Despite the cellular changes that occur with aging, if patients have not had a septoplasty or rhinoplasty before, the existing septum is a good source of donor cartilage. In the cartilage-depleted patient auricular, costal, and irradiated homograft cartilage can be used. Costal cartilage becomes more brittle and calcified as patients get older ([Fig. 4]). Nevertheless, I have successfully used costal cartilage in patients who were in their late seventies. The peripheral layer of costal cartilage resists calcification longer and maintains its elasticity. This part of the rib is excellent for lateral crural strut grafts and extension of the caudal septum.

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Fig. 4 Costal cartilage becomes yellow, brittle, and calcified with advancing age.

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Treatment

Minimally Invasive Options

Recently, sutures have been proposed as a technique for support and elevation of the nasal tip and valves.[23] [24] [25] [26] [27] These sutures may be permanent or resorbable and are anchored to the radix extending into the superficial musculoaponeurotic system or tip cartilages. The absorbable sutures are typically made of polydioxanone that have small cones that grip the soft tissue to provide lift. The primary advantage to suture lifting of the nose is that the simplified percutaneous access shortens procedure time and speeds recovery when compared to rhinoplasty. Suture lifting with absorbable sutures is not expected to have permanent results but there is some evidence that the results can last a year or longer.[26]

Fillers can also be used either alone or in conjunction with sutures.[26] To elevate the tip, filler is placed in the nasolabial angle and columella.[28] [29] Filler around the anterior nasal spine creates a platform for elevation of the tip while injections into the columella act like a columellar strut.[28] Placement of filler in the tip lobule can increase tip projection and definition. Though filler injection into the nose is generally safe when performed properly, complications are possible. These include minor problems like asymmetry or bruising, more concerning complications such as granuloma formation and catastrophic misadventures involving intra-arterial emboli and vascular compromise.[28]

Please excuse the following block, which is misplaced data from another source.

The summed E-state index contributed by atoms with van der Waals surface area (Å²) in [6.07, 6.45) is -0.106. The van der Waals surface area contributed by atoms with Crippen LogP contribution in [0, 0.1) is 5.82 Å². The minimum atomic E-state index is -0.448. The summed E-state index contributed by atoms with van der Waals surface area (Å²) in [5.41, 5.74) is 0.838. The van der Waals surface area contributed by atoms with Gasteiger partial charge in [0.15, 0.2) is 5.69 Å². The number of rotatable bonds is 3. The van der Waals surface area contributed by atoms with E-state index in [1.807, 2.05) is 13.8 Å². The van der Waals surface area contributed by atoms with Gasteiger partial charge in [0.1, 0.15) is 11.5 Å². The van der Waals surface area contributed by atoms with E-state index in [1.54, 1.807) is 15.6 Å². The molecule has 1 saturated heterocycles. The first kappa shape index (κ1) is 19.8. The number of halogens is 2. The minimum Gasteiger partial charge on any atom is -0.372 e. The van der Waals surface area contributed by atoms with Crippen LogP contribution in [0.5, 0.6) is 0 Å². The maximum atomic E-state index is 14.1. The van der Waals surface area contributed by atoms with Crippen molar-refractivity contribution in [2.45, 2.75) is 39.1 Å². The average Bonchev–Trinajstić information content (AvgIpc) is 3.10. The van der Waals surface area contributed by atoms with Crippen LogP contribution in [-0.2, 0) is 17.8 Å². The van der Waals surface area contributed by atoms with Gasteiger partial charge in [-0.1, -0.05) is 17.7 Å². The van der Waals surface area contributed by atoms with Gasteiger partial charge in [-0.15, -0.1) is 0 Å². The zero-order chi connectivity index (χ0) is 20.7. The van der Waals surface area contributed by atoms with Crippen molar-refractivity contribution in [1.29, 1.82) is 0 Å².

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Surgical Options

Supporting the Nasal Base

Supporting the nasal base is literally and figuratively the foundation of rhinoplasty in the older patient. The most noticeable age-related change to the nose is the deprojection and counter-rotation of the nasal tip. There are several methods of supporting the nasal base that can be used alone or in combination.

A columellar strut is a strip of cartilage that is sewn between the medial crura to increase the rigidity of the media crural complex. Typically, it is not fixed to the anterior nasal spine for concern about postoperative clicking as the graft slides back and forth over the spine with manipulation of the nose. Daniel proposes suturing the intermediate crura to a columellar strut and affixing the medial crura to the caudal septum in a tongue-in-groove manner to support the tip.[1] When patients have a very heavy, ptotic tip a columellar strut may not be strong enough to rotate and project the nose.

In some cases, it may be possible to overlap the medial crura onto the caudal septum and affix them with a suture. This tongue-in-groove technique is most likely to be an option in patients who have an excess of caudal septal length or who are being deprojected. In those situations, overlapping the medial crura onto the caudal septum will create a favorable relationship. In most patients, however, attaching the medial crura to the caudal septum will result in over-rotation and shortening of the nose.[1]

This shortcoming can be avoided by using a caudal extension graft to add enough septum such that it can be placed between the medial crura without creating a foreshortened nose. Caudal extension grafts can be placed inline with the native septum or sewn alongside it. If the nose is already straight, placing it inline will avoid deviating the tip to one side. There are several ways to place a caudal extension graft inline with the septum. One way is to place spreader grafts that extend caudally past the edge of the caudal septum and affix the extension graft between them. Similarly, the extension graft can be attached to the septum with two small splinting grafts ([Fig. 5]). Multiple figures of eight sutures between the graft and the caudal septum is a good option when there is a paucity of donor cartilage and spreader or splinting grafts are not an option.[30] A caudal extension graft placed side-to-side on the septum is advantageous if the caudal septum needs flattening or reinforcement. In that position it will also act as a septal batten graft.

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Fig. 5 Two small splinting grafts can be used to anchor an inline caudal extension graft to the caudal septum.